As Callanan tells it, Lynch didn't eschew going to lunch with the ladies in the ensemble, either, even going so far as picking up the tab. Callanan and the others would object, but she would chide, "Don't be ridiculous, I have TV money."

It was during "Annie" that Callanan got to work with Tony-award winning Broadway choreographer Andy Blankenbuehler ("Hamilton," "In the Heights"), which then led to her getting cast in "Bandstand," directed and choreographed by Blankenbuehler. "He made us look good," sighs Callanan with much relief, not being a trained dancer. "That's how good he is!"

Mary Callanan in "Bridges at Madison County"

When "Bandstand" closed, Callanan got to work with another Tony-award winning choreographer, Christopher Gattelli ("Newsies," "War Paint," "The Cher Show") when she was cast in the tour of "My Fair Lady." But when the lockdown occurred in March 2020, after less than three months of touring, Callanan, like many actors worldwide, found herself out of work.

She was not idle for long. Her frequent musical partner Patton was already live-streaming "Broadway Hump Night" from his home on Wednesday nights, as a COVID-safe surrogate for his regular gig at the Club Café. About three weeks into lockdown, a bored-stiff Callanan was one broken nail away from a complete meltdown until she heard from her friend. "He called one day and said, 'I was thinking.' And I said, 'Yes!' " exclaims Callanan. And thus, "Tipsy Tuesdays" was born, a weekly piano bar evening live-streamed from Patton's home.

Patton and Callanan would "theme" each week, add some costumes and props for fun, and include one more thing: Cocktails! For the next 13 months, Callanan and Patton ran "Tipsy Tuesdays" like clockwork, kibitzing with fans and friends via the chat function between, and often during, the songs.

"We were doing it as a fundraiser for Club Café, but we were also doing it for ourselves," admits Callanan. "We found out people really appreciated it, because it put a little bit of 'normal' into people's lives" The big challenge was figuring out how to social distance indoors when you can't wear masks.

Further complicating matters was Patton's day job working with seniors in an assisted living facility. He had to be extra careful, saying to Callanan, "You can come over and sing, but you can't come near me." Callanan adds, "When I arrived, he would yell from the kitchen and I would enter, and set up the cameras, and then I would say, 'It's OK to come in!' We had to be ultra-careful because Brian couldn't get the residents sick. The minute we said good night, he would leave the room, and I would take down the stuff and leave. He was one of the first people I knew to get vaxxed, because he's a healthcare worker. We were just lucky he has a beautiful home with a beautiful piano."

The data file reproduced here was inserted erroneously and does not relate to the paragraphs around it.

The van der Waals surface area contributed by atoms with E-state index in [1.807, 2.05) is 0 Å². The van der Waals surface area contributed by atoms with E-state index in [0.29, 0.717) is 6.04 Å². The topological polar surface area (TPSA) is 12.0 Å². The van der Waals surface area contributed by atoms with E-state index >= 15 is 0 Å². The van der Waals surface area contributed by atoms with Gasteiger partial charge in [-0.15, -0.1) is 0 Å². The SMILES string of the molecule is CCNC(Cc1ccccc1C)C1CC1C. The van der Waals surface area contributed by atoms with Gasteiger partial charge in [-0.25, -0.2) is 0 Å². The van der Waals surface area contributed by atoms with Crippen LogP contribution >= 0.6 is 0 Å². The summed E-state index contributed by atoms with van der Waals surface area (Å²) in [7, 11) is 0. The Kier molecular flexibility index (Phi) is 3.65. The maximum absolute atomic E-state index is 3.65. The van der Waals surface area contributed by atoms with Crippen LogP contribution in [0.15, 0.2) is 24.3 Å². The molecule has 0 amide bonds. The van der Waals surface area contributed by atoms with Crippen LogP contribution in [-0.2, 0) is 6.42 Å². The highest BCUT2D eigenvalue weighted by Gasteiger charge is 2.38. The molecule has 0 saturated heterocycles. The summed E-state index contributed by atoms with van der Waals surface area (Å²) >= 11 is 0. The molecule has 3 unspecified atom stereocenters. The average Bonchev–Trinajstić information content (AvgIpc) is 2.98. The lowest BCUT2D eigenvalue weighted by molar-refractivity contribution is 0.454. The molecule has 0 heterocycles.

Mary Callanan in "Bandstand"

During lockdown, while she was keeping busy with "Tipsy Tuesdays," Callanan received a call from Patricia Fitzpatrick, who was busy herself, producing CabaretFest Provincetown 2021. Fitzpatrick thought Callanan would be a natural for this year's "Broadway at the Beach"-themed festival, since Callanan is one of the few actors around who has actually gone from CabaretFest to Broadway. Patton wasn't available for CabaretFest, so Fitzpatrick offered up Mike Renzi, who was already signed up as one of three CabaretFest house pianists.

This presented a conundrum for Callanan, whose repertoire for a cabaret show leans heavily on Broadway, while Renzi is one of the country's great jazz musicians. This made her rethink her set list. "If you are standing in a basil field, you make pesto," cracks Callanan. "I love singing jazz, too. It was such a treat playing with Peggy Lee's musical director. Those songs made sense to me. I like that they are not songs done every day. Many of them are standards from the Great American Songbook. I listen to this kind of music all the time: Rosie [Clooney], Mel Tormé, Nat King Cole, Sinatra, Julie London, Nancy Wilson."

From this, Callanan developed "Extended Intermission," where she gets to stretch her jazz chops and offer a whole new sound of American standards. The sold-out show in Provincetown was such a hit, she was immediately booked for the upcoming Club Café gig, again with Renzi at the piano.

You may want to catch "Extended Intermission," now, because, come September Callanan's own extended intermission will be over when the "My Fair Lady" National Tour reopens. An excited Callanan trills, "Yes, the first preview will be September 14, in Houston. We are out for 44 weeks. I will be so happy to be back on the road."

Mary Callanan performs "Extended Intermission" on Tuesday, August 3, 7:30 p.m. at Club Cafe, Moonshine Room, 209 Columbus Avenue, Boston, MA 02116. Tickets $25. For tickets and reservations, visit https://www.clubcafe.com/events/extended-intermission/


by John Amodeo

John Amodeo is a free lance writer living in the Boston streetcar suburb of Dorchester with his husband of 23 years. He has covered cabaret for Bay Windows and Theatermania.com, and is the Boston correspondent for Cabaret Scenes Magazine.